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Flying Blind Across the the Pacific : Geopolitics: Asia seethes with change, but Clinton reappoints the Carter Administration and shuns those with area expertise. : If President Clinton does not do these things soon, he risks seeing his own party go the way of Japan's Liberal Democrats.

August 03, 1993|CHALMERS JOHNSON | Chalmers Johnson, professor emeritus of Pacific international relations at UC San Diego, is the author of "MITI and the Japanese Miracle" (Stanford University Press).

The aftershocks of the end of the Cold War roll relentlessly through Asia:

In Japan, the Liberal Democratic Party--America's chosen instrument for keeping Japan in the Western camp--finally collapses under the weight of its own corruption and irrelevance. In Korea, a genuinely democratic regime comes to power and, for the first time in 30 years, gets the Korean army, long allied with the United States, back into its barracks. In Singapore, the foreign ministers of the Assn. of Southeast Asian Nations create an exclusively Asian caucus, which Japan supports even though the United States has been opposed. And China, the world's biggest society, finally achieves its own approximation of the East Asian developmental model--authoritarian politics and market economics--and starts to grow at more than 10% a year, thereby posing major new problems for the environment, the global trading system and the balance of power.

What is the United States doing in response to these fundamental changes? Almost nothing. Even though the Americans invested great hopes in the reformist government of President Clinton, it is doubtful they anticipated that in foreign policy he would return to office almost every living member of the Carter Administration--including the secretary of state, the head of the National Security Council and his deputy and the ambassadors to Japan, Germany and the European Community. Even more inexplicably, the President named as his assistant secretary of state for Asia and the Pacific George Bush's former ambassador to China.

The United States has a trade deficit with Japan of around $50 billion. Part of our economic reform therefore must include coming to grips with Japan's economic challenge. Nevertheless, President Clinton named as the U.S. trade representative and as secretary of commerce men who freely admit they know nothing about either Japan or international commerce. Just as was the case in President Bush's disastrous visit to Japan last year, President Clinton went to Japan in July without a single high official accompanying him who had substantial knowledge and experience of Japan and who could read the Japanese language.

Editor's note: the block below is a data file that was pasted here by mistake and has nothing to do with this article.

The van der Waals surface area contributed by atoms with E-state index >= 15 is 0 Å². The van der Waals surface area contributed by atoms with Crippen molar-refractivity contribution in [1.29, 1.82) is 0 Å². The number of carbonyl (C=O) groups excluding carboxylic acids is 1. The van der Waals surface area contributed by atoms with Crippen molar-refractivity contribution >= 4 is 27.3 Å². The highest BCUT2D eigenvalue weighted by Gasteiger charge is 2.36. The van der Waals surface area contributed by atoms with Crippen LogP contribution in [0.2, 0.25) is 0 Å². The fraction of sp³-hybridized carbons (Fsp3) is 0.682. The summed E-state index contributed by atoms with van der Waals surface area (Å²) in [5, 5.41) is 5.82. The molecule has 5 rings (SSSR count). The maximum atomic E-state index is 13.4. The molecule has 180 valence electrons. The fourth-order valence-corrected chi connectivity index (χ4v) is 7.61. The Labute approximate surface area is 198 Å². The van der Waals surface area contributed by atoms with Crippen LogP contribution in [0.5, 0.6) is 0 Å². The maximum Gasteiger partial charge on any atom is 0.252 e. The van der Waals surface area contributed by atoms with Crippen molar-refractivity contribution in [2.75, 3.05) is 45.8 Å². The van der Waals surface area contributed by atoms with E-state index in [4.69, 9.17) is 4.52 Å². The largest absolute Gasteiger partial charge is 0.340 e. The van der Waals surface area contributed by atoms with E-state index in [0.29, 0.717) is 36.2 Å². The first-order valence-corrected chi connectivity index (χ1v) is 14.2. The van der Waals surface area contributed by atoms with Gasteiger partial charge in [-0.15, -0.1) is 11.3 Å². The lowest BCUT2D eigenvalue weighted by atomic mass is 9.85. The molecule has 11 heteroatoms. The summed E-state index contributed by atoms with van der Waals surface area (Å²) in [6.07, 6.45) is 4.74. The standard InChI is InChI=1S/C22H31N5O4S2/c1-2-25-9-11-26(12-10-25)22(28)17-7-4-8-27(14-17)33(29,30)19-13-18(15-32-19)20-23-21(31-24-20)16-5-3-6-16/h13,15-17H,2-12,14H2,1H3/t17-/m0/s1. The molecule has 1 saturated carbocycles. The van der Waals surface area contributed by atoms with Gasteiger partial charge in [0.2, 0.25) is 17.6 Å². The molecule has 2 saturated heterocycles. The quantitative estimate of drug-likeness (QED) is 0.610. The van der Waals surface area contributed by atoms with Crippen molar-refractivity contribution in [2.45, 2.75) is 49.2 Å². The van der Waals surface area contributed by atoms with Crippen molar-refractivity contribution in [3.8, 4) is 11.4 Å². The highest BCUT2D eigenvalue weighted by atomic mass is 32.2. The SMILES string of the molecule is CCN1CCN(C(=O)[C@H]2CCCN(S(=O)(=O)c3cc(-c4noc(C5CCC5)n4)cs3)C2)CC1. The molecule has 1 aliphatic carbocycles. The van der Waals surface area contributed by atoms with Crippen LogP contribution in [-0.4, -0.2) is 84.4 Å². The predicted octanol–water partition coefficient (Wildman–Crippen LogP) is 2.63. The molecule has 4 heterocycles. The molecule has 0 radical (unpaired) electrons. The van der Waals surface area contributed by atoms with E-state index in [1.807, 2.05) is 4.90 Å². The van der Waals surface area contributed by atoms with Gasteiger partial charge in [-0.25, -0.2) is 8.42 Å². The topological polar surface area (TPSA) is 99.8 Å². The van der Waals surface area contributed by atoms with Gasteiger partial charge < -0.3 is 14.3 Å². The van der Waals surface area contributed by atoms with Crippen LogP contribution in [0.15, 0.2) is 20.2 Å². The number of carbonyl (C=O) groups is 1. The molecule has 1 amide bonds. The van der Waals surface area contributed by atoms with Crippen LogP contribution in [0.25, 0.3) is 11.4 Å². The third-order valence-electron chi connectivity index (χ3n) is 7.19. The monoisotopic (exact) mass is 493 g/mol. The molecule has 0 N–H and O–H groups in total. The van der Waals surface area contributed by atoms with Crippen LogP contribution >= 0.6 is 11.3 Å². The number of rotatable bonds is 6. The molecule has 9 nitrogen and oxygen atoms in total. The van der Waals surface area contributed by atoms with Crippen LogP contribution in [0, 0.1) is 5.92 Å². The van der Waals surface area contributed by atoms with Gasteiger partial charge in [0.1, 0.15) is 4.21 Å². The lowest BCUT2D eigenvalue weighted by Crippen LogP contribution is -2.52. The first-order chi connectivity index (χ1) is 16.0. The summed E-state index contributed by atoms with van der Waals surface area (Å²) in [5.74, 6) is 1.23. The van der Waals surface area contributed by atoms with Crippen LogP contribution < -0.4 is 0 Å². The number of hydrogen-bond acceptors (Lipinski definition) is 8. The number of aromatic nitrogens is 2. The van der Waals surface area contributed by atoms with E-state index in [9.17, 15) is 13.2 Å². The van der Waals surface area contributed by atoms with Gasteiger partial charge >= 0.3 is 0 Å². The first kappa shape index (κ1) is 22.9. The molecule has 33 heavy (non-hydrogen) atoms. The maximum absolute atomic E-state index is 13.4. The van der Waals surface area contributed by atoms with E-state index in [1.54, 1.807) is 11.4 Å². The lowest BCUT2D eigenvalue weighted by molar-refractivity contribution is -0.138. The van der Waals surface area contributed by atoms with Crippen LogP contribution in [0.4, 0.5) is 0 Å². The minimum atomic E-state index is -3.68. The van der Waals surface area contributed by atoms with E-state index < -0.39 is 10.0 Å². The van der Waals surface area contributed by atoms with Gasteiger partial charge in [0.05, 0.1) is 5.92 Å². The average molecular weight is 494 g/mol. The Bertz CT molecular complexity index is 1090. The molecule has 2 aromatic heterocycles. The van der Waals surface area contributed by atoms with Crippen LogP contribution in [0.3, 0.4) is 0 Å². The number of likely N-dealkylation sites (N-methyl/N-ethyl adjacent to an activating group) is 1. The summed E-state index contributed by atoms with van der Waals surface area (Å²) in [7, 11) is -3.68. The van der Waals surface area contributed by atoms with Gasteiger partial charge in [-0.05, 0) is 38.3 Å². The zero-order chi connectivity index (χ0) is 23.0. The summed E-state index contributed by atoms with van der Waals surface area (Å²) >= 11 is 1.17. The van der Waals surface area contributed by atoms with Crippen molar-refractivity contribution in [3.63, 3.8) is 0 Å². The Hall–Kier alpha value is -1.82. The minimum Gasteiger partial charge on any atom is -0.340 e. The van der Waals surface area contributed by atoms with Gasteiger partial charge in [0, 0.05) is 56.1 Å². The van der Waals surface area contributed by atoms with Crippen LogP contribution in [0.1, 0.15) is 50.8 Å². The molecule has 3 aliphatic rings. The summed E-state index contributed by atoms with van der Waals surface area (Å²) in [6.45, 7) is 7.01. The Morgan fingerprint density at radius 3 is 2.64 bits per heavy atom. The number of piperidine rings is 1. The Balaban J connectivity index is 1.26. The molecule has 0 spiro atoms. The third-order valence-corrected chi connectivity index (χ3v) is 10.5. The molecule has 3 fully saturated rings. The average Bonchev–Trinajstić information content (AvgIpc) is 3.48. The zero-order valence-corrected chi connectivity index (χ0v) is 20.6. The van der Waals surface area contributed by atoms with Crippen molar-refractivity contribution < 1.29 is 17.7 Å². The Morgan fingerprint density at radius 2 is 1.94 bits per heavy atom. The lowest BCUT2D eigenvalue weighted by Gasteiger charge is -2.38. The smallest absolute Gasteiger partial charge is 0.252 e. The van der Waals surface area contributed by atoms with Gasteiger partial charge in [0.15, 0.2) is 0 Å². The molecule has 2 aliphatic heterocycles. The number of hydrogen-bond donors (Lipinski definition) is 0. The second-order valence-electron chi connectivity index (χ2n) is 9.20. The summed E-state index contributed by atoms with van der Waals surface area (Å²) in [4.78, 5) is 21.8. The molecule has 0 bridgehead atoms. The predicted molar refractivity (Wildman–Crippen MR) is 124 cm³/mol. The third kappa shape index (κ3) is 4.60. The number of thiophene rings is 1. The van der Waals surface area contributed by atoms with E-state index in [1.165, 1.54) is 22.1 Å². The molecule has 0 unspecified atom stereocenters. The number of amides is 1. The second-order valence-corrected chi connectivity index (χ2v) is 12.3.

Does this lack of expertise make a difference? Yes. The Americans are now missing a big opportunity to take advantage of Japanese events. With much of the Japanese Establishment under indictment for taking bribes from the construction industry, this would be a good time to push Japan to open its domestic construction to American firms. Instead, the U.S. trade representative withdrew his threat of retaliation under U.S. trade law, and on July 26 the State Department awarded a $7.1-million contract to a Japanese construction firm, the Obayashi Corp., to rebuild the residence of the American ambassador in Japan. (The State Department claims it had to take the lowest bid; has it never heard of deliberate underbidding and subsequent cost overruns?)

What should the United States be doing about Japan and the changing environment in the Pacific? Three things:

First, embrace results-oriented trade. We must recognize that every single effort to negotiate acceptable trade rules with Japan has failed and that the new coalition coming to power in Tokyo will be too weak (and perhaps too short-lived) to change this pattern. It is now necessary for the United States to negotiate, or simply adopt a trade policy based on acceptable outcomes. Trade must no longer be a vehicle for destroying American industries or exporting low-value jobs to this country.

Second, we must adopt an industrial policy. Japan and the other high-growth economies of East Asia have demonstrated that the state can be a critically important contributor to the success of market economies. These contributions include the things that Adam Smith specified--education, investment in infrastructure, incentives to save--but also public measures to provide American citizens with good jobs in high-tech industries.

Third, we must staff our government with people qualified to understand, monitor and shape new policies toward the countries of Asia. Such policies might include recognizing Vietnam, and making less saber-rattling speeches about North Korea, a regime on the ropes that is using its nuclear potential as a bargaining chip, not a realistic threat. We must also put some teeth into laws against our own officials working for foreign interests.

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